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Illinois Trial Court finds the Keep Chicago Renting Ordinance (“KCRO”) is preempted by the Illinois Rent Control Preemption Act

A glimmer of hope for owners of tenant occupied foreclosed properties as a Cook County Trial Court found the Keep Chicago Renting Ordinance is preempted by the Illinois Rent Control Preemption Act and ruled in favor of the mortgagee who purchased the property through the Judicial Foreclosure Sale by dismissing a Plaintiff’s Complaint alleging violation of the KCRO.  Although this decision is not precedential – meaning it is not yet controlling law – it is significant for any owner of tenant occupied foreclosed property because if upheld by a Court of Appeals, the KCRO would be preempted.

The Protecting Tenants in Foreclosed Rental Property Ordinance (commonly known as the Keep Chicago Renting Ordinance or “KCRO”) contains a rent control provision.   Section 5-14-050 of the KCRO seeks to control the amount of rent the owner of a foreclosed rental property can charge a tenant for leasing private property, by limiting the rental increase to no more than 102% of the prior year’s annual rental rate.  The provision is coupled with an option to pay a one-time relocation fee of $10,600.00 unless the owner offers the tenant a renewal or extension of the prior lease.

In Carmen Rivera v. The Bank of New York Mellon and Bayveiw Loan Servicing, LLC, Cook County Case No. 16 M1 108289, Defendant successfully moved to dismiss a KCRO action arguing that the City of Chicago’s ordinance violates the Illinois Rent Control Preemption Act because it limits the rental increases.  This ruling is persuasive and instructive but is not precedential.  The plaintiff could still file a motion to reconsider or an appeal.

Illinois’ constitution makes the City of Chicago a home rule unit of local government. City of Chicago v. Roman, 184 Ill.2d 504 (Ill. S.Ct. 1998).  While home rule units have broad powers, the Illinois General Assembly can pre-empt home rule units’ authority by expressly limiting their powers and authority. Palm v. 2800 Lake Shore Drive Condo. Ass'n, 2013 IL 110505, ¶ 31 (Ill. 2013) (home rule units’ powers can be limited by the General Assembly); Illinois Constitution Art. 7 Sec 6(g) (“The General Assembly by a law approved by the vote of three-fifths of the members elected to each house may deny or limit the power to tax and any other power or function of a home rule unit not exercised or performed by the State other than a power or function specified in subsection (l) of this section”).

The Illinois legislature, through the Rent Control Preemption Act, codified as 50 ILCS 825/5 and 50 ILCS 825/10, expressly states that home rule units do not have the power to enact an ordinance that would control rent:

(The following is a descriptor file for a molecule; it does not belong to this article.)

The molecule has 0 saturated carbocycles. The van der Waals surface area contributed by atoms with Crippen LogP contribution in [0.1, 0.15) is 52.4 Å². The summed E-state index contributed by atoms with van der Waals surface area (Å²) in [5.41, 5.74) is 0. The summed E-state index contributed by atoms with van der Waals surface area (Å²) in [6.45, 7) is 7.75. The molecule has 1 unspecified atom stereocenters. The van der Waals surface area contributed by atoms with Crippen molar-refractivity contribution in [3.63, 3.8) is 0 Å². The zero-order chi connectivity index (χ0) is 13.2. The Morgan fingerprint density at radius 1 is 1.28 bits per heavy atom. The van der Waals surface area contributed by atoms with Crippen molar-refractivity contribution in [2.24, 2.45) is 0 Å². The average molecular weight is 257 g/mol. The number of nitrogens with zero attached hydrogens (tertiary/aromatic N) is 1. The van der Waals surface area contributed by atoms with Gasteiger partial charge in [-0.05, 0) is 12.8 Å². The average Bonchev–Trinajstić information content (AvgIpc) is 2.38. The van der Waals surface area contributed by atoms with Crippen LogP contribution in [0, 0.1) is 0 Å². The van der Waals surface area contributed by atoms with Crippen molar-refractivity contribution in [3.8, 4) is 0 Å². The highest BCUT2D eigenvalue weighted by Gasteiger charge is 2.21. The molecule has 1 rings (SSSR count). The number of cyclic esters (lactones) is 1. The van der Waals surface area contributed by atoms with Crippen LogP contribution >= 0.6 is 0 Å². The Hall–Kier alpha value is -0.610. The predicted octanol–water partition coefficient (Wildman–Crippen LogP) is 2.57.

A unit of local government, as defined in Section 1 of Article VII of the Illinois Constitution, shall not enact, maintain, or enforce an ordinance or resolution that would have the effect of controlling the amount of rent charged for leasing private residential or commercial property. (emphasis added).

50 ILCS 825/5. The Rent Control Preemption Act reinforces this restriction in a separate provision expressly forbidding and restricting the Home Rule rights of a local municipality from enacting legislation contrary to the provisions of Section 5:

A home rule unit may not regulate or control the amount of rent charged for leasing private residential or commercial property. This Section is a denial and limitation of home rule powers and functions under subsection (g) of Section 6 of Article VII of the Illinois Constitution.

The Protecting Tenants in Foreclosed Rental Property Ordinance (commonly known as the Keep Chicago Renting Ordinance or “KCRO”) contains a rent control provision.   Section 5-14-050 of the KCRO seeks to control the amount of rent the owner of a foreclosed rental property can charge a tenant for leasing private property, by limiting the rental increase to no more than 102% of the prior year’s annual rental rate.  The provision is coupled with an option to pay a one-time relocation fee of $10,600.00 unless the owner offers the tenant a renewal or extension of the prior lease.

The Rent Control Preemption Act does not define what actions are attempts to regulate or control rent.  Plaintiff argued that there are options within the ordinance that allow a foreclosing landlord to avoid the rental restriction, such as paying the relocation assistance or selling the property.  The court opined, that even if a foreclosing landlord has options, the KCRO still caps the renewal rate if the landlord decides to renew the lease.  Therefore, the KCRO restricts the rental amount.

Plaintiff made a public policy argument, claiming that because bona fide leases must be at fair market value, there is a low likelihood that the rental restriction would suppress rent below fair market value.  The court found the plain language of the Rent Control Preemption Act prohibited any attempt to regulate or control the amount of rent charged.

The Plaintiff in Rivera argued that the rental control provision was severable from the remainder of the Ordinance.  The court disagreed.  Although there is a severability provision, removing the provision undermines the purpose of the ordinance.  Thus, the entire KCRO is preempted by the Illinois Rent Control Preemption Act and the Court dismissed the Plaintiff’s Complaint.  This case is a likely candidate for an appeal.

 

 

McCalla, Raymer, Pierce LLC continues to remain at the forefront of KCRO litigation and will keep its valued clients advised as the Courts continue to rule on this issue.

For questions, please contact:

Marcos Posada

Partner – Litigation, Eviction and REO

Marcos.posada@mrpllc.com

(312)-476-5626

 

Lee Perres

Managing Partner – Litigation, Eviction and REO

Lee.perres@mrpllc.com

(312)-476-5532

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